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The CDC Now Says COVID Spreads These 5 Ways

Best Life Logo By Allie Hogan of Best Life | Slide 1 of 6: Update: On Sept. 21, the CDC said it had posted the updated guidance on COVID being spread through airborne particles "in error." A disclaimer on the top of the page about how COVID spreads now reads: "A draft version of proposed changes to these recommendations was posted in error to the agency's official website. CDC is currently updating its recommendations regarding airborne transmission of SARS-CoV-2 (the virus that causes COVID-19). Once this process has been completed, the update language will be posted." The page has been reverted to its version from before Friday, Sept. 18, which does not acknowledge airborne spread.Best Life's original article appears below.Over the past week, the Centers for Disease Control and Prevention (CDC) has made multiple significant adjustments to their guidance around COVID. On Sept. 18, the CDC reversed their guidelines on testing, once again noting that asymptomatic people should be tested if they come into contact with a positive COVID case. On the same day, the CDC quietly changed its guidance on how COVID spreads and it's one of the most significant adjustments yet. The CDC is now acknowledging that COVID can spread through the air."COVID-19 most commonly spreads through respiratory droplets or small particles, such as those in aerosols, produced [from] an infected person," the CDC website now reads. For months, health experts have urged the CDC to acknowledge the mounting evidence that suggests COVID could be transmitted through aerosols, meaning tiny particles in the air. Until this most recent update, however, the CDC has largely ignored the possibility that COVID could be airborne in its formal guidelines."There is growing evidence that droplets and airborne particles can remain suspended in the air and be breathed in by others, and travel distances beyond six feet (for example, during choir practice, in restaurants, or in fitness classes)," the CDC's site now reads.The agency also warns of the potential dangers of poor ventilation: "In general, indoor environments without good ventilation increase this risk."The CDC page previously said that COVID was thought to spread mainly between people in close contact—within six feet—"through respiratory droplets produced when an infected person coughs, sneezes or talks." And while that's true, the page has been altered to now include two other ways the virus can spread through droplets, whether large or aerosolized.These are the five ways COVID spreads, according to the CDC's updated guidance. And for more behavior to avoid, check out 24 Things You're Doing Every Day That Put You at COVID Risk.Read the original article on Best Life.

The CDC Now Says COVID Spreads These 5 Ways

Update: On Sept. 21, the CDC said it had posted the updated guidance on COVID being spread through airborne particles "in error." A disclaimer on the top of the page about how COVID spreads now reads: "A draft version of proposed changes to these recommendations was posted in error to the agency's official website. CDC is currently updating its recommendations regarding airborne transmission of SARS-CoV-2 (the virus that causes COVID-19). Once this process has been completed, the update language will be posted." The page has been reverted to its version from before Friday, Sept. 18, which does not acknowledge airborne spread.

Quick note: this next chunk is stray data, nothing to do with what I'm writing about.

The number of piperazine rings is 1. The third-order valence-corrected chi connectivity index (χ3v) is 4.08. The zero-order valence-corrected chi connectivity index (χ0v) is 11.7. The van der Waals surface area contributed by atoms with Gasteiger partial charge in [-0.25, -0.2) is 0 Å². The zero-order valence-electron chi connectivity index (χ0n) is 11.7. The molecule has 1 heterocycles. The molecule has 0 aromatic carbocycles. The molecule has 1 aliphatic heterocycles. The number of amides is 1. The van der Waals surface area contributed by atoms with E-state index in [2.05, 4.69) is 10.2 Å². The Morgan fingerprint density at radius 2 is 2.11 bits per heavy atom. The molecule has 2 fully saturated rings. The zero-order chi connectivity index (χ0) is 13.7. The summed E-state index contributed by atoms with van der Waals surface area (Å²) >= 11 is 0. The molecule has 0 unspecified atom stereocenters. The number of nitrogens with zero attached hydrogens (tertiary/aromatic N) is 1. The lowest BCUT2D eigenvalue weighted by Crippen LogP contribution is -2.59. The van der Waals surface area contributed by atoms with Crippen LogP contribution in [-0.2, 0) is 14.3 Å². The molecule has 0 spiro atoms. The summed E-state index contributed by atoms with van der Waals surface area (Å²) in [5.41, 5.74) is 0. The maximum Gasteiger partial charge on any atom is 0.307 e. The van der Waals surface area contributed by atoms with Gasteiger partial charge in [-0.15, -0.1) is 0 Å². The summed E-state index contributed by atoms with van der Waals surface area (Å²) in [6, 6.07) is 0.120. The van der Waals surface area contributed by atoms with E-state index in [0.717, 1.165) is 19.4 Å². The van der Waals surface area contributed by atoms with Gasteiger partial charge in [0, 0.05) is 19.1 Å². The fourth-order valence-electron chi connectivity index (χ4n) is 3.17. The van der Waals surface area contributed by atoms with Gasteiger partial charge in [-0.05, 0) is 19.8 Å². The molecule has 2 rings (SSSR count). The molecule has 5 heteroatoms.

Best Life's original article appears below.

Over the past week, the Centers for Disease Control and Prevention (CDC) has made multiple significant adjustments to their guidance around COVID. On Sept. 18, the CDC reversed their guidelines on testing, once again noting that asymptomatic people should be tested if they come into contact with a positive COVID case. On the same day, the CDC quietly changed its guidance on how COVID spreads and it's one of the most significant adjustments yet. The CDC is now acknowledging that COVID can spread through the air.

"COVID-19 most commonly spreads through respiratory droplets or small particles, such as those in aerosols, produced [from] an infected person," the CDC website now reads. For months, health experts have urged the CDC to acknowledge the mounting evidence that suggests COVID could be transmitted through aerosols, meaning tiny particles in the air. Until this most recent update, however, the CDC has largely ignored the possibility that COVID could be airborne in its formal guidelines.

"There is growing evidence that droplets and airborne particles can remain suspended in the air and be breathed in by others, and travel distances beyond six feet (for example, during choir practice, in restaurants, or in fitness classes)," the CDC's site now reads.

The agency also warns of the potential dangers of poor ventilation: "In general, indoor environments without good ventilation increase this risk."

The CDC page previously said that COVID was thought to spread mainly between people in close contact—within six feet—"through respiratory droplets produced when an infected person coughs, sneezes or talks." And while that's true, the page has been altered to now include two other ways the virus can spread through droplets, whether large or aerosolized.

These are the five ways COVID spreads, according to the CDC's updated guidance. And for more behavior to avoid, check out 24 Things You're Doing Every Day That Put You at COVID Risk.

Read the original article on Best Life.

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